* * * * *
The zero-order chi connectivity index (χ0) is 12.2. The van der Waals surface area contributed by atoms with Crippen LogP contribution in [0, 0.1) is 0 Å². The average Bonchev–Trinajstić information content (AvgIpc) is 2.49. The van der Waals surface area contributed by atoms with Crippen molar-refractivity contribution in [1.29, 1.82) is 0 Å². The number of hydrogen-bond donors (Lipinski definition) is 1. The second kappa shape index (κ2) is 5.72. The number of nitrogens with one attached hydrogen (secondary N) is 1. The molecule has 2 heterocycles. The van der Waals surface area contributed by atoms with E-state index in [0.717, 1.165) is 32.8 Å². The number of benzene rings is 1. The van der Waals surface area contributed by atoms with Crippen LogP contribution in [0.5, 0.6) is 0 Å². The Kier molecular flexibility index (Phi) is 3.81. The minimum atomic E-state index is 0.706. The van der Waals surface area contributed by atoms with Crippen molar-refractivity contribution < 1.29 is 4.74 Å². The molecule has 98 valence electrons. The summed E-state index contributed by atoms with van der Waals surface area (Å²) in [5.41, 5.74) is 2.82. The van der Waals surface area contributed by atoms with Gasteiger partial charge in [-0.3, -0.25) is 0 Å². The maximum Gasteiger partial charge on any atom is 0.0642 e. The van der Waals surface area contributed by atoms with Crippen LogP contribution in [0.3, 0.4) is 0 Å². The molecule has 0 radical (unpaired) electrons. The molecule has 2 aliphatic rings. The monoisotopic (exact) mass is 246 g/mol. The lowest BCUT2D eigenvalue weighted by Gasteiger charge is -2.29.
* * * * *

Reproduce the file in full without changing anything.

The zero-order chi connectivity index (χ0) is 12.2. The van der Waals surface area contributed by atoms with Crippen LogP contribution in [0, 0.1) is 0 Å². The average Bonchev–Trinajstić information content (AvgIpc) is 2.49. The van der Waals surface area contributed by atoms with Crippen molar-refractivity contribution in [1.29, 1.82) is 0 Å². The number of hydrogen-bond donors (Lipinski definition) is 1. The second kappa shape index (κ2) is 5.72. The number of nitrogens with one attached hydrogen (secondary N) is 1. The molecule has 2 heterocycles. The van der Waals surface area contributed by atoms with E-state index in [0.717, 1.165) is 32.8 Å². The number of benzene rings is 1. The van der Waals surface area contributed by atoms with Crippen LogP contribution in [0.5, 0.6) is 0 Å². The Kier molecular flexibility index (Phi) is 3.81. The minimum atomic E-state index is 0.706. The van der Waals surface area contributed by atoms with Crippen molar-refractivity contribution < 1.29 is 4.74 Å². The molecule has 98 valence electrons. The summed E-state index contributed by atoms with van der Waals surface area (Å²) in [5.41, 5.74) is 2.82. The van der Waals surface area contributed by atoms with Gasteiger partial charge in [-0.3, -0.25) is 0 Å². The maximum Gasteiger partial charge on any atom is 0.0642 e. The van der Waals surface area contributed by atoms with Crippen LogP contribution in [0.3, 0.4) is 0 Å². The molecule has 0 radical (unpaired) electrons. The molecule has 2 aliphatic rings. The monoisotopic (exact) mass is 246 g/mol. The lowest BCUT2D eigenvalue weighted by Gasteiger charge is -2.29.